With a few isolated exceptions, most of the optimism in answers to The Edge’s annual question — “What are you optimistic about?” — make me … pessimistic. There is too much self-serving stuff from the assembled Big Brains, with physicists engaging in inside-baseball debates about string theory, anti-religionists imaging dream worlds without faith, dreamers imagining world without wars, sociologists engaging in physics envy, journalists and academics imagining a world where people aren’t superstitious, and so on.
The contrarian in me wishes he could fade all the deluded happy-talk.
I did like, however, my friend Nicholas Taleb’s comment on the world giving us more cheap options. He cuts to the heart, indirectly, of how the venture capital business is changing:
[The U.S. economy] fosters entrepreneurs and creators, not exam takers, bureaucrats or, worse, deluded economists. So the perceived weakness of the American pupil in conventional and theoretical studies is where it very strength lies — it produces “doers”, Black Swan hunting, dream-chasing entrepreneurs, or others with a tolerance for risk-taking which attracts aggressive tinkering foreigners. And globalization allowed the U.S. to specialize in the creative aspect of things, the risk-taking production of concepts and ideas, that is, the scalable and fat-tailed part of the products, and, increasingly, by exporting jobs, separate the less scalable and more linear components and assign them to someone in more mathematical and “cultural” states happy to be paid by the hour and work on other people’s ideas. (I hold, against the current Adam Smith-style discourse in economics, that the American undirected free-enterprise works because it aggressively allows to capture the randomness of the environment — “cheap options”– not much because of competition and certainly less because of material incentives. Neither the followers of Adam Smith, nor to some extent, those of Karl Marx, seem to be conscious about the role of wild randomness. They are too bathed in enlightenment-style causation and cannot separate skills and payoffs.)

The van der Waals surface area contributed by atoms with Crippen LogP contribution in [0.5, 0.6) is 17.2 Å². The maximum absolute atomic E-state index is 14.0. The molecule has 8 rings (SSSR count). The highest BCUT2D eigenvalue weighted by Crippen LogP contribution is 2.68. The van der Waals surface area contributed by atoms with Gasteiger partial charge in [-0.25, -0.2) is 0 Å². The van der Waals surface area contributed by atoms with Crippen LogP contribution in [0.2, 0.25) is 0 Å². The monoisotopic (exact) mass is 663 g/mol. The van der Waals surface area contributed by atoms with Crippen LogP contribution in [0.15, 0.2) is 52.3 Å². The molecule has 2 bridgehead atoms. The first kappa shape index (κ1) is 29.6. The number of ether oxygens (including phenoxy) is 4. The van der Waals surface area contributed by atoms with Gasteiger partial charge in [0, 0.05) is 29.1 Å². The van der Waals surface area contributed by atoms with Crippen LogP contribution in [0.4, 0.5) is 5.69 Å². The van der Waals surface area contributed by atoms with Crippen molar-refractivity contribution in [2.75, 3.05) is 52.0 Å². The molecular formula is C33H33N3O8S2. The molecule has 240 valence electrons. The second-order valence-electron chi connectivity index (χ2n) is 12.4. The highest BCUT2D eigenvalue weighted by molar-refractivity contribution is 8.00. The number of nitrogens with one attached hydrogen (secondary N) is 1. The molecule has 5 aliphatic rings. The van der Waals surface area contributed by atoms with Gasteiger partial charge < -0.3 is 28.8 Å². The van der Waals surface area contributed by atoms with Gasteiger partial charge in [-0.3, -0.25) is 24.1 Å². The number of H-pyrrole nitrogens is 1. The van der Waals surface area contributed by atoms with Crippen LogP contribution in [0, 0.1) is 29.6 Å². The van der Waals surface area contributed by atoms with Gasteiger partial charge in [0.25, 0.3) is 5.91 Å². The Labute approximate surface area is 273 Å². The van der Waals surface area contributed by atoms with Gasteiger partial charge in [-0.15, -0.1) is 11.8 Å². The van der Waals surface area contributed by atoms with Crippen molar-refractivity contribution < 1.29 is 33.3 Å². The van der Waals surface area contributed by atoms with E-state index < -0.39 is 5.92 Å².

The world is giving us more “cheap options”, and options benefit principally from uncertainty. So I am particularly optimistic about medical cures. To the dismay of many planners, there is an acceleration of the random element in medicine putting the impact of discoveries in a class of Mandelbrotian power-law style payoffs. It is compounded by another effect: exposure to serendipity. People are starting to realize that a considerable component of the gravy in medical discoveries is coming from the “fringes”, people finding what they are not exactly looking for. It is not just that hypertension drugs lead to Viagra, angiogenesis drugs lead to the treatment of macular degeneration, tuberculosis drugs treat depression and Parkinson’s disease, etc., but that even discoveries that we claim to come from research are themselves highly accidental, the result of tinkering narrated ex post and dressed up as design. The high rate of failure should be sufficiently convincing of the lack of effectiveness of design.
But if the success rate is very low, the more we search, the more likely we are to find things “by accident”, outside the original plan — or the more an unspecified original “plan” is likely to succeed. Looking at the swelling pipeline, something tells me that the discovery of cures, or near-cures for unspecified diseases is about to happen — except that I do not know which one, nor do I know where it is coming from. More technically, I see the sign of fractal randomness in these payoffs from the fact that results are more linear to the number of investments than they are to quantities invested — thus favoring the multiplication of small bets.